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What it is: After making history in California in March by launching the first autonomous shuttle on public roads, French company EasyMile is seeking government funding to launch a set of autonomous shuttle trials in rural and suburban communities throughout Australia. Each shuttle will accommodate up to 14 passengers, plus a chaperone (as required by law). The intent is to provide access to those in need of essential services, with each community and local councils deciding where to set up stops. As an example, in Adelaide, where EasyMile will set up its Australian headquarters, trial buses will transport passengers to and from hospitals and shopping centers. So far, even people in their 80's and 90's who we might expect to be fearful have embraced the technology.
Why it's important: Evidence that our autonomously transported future will almost certainly have variety, from grocery delivery vehicles like Nuro to the shuttles created here. It's also worth noting that the adoption of "risky" technologies often find early acceptance where pain is greatest, particularly when regulatory bodies are involved. When you combine these two ideas and look within your industry, what opportunities emerge?Share on Facebook
Spotted by Morgan McDermott / Written by Jason Goodwin
What it is: Researchers from the Istituto Italiano di Tecnologia built a new experimental search-and-rescue robot named Centauro. Centauro has four legs and two arms -- resembling the mythical centaur -- to help scientists find the most valuable and versatile body shape for robots to aid in disaster relief efforts. Robots designed to resemble a hybrid of different creatures offer flexibility advantages over purely anthropomorphic machines. For example, Centauro can take a number of different postures, including upright and on wheels for fast transportation, and crouched like a spider to provide a lower center of gravity while using equipment. Standing 1.5 meters tall (~5 feet) and weighing in at 93 kilograms (205 pounds), Centauro's design evolved from that of Momaro, another centaur-robot built by European researchers for the DARPA Robotics Challenge in 2015.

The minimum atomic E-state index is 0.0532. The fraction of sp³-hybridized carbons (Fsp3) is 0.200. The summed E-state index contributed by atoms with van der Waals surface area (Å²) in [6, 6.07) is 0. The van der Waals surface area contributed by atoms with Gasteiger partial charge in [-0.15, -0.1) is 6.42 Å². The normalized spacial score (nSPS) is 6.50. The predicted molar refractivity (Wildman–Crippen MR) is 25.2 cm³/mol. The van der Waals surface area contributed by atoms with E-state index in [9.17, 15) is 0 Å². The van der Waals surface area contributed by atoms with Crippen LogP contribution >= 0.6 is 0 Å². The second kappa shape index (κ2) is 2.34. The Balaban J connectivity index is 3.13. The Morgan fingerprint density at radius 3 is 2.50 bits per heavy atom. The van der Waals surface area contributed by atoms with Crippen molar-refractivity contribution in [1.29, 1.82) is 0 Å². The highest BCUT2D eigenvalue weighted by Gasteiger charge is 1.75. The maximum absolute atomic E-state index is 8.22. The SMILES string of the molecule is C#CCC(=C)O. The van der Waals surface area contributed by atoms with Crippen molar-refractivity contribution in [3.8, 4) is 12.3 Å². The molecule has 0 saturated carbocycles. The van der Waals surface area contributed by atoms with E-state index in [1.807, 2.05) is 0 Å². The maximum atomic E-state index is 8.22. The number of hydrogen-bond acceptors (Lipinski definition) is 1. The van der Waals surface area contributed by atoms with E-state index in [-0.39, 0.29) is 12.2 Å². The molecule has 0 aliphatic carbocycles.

Why it's important: While the world as a whole becomes safer for humans every day, the threat of natural disasters to human life still looms large. Disaster relief is a dangerous job -- and we can save more lives, faster by supporting human relief workers with robot reinforcements.Share on Facebook
Spotted by Marissa Brassfield / Written by Max Goldberg
What it is: Digital -- that is, non-corporeal -- celebrities are on the rise and creating fans across a variety of audiences in advertising, music and modeling. As examples, Hatsune Miku began life as the anime mascot for a Japanese company making voice synthesizer software. She now performs songs in concert as a hologram drawing massive crowds, as does Aimi Eguchi, the holographic member of Japanese girl band AKB48. Over on Instagram, the bot Lil Miquela counts its followers in the millions, partners with Prada, and champions social causes like Black Lives Matter.
Why it's important: It might be easy to discount anime and girl bands, but this is a trend to watch. How will we interact with other AIs, such as service bots and autonomous vehicles, if social acceptance and admiration continue to grow? Is a humanlike interface all we need to form emotional bonds and trust in technology? And how will influencer marketing and the notion of "celebrity" change as AI proliferates?Share on Facebook
Spotted by Marissa Brassfield / Written by Jason Goodwin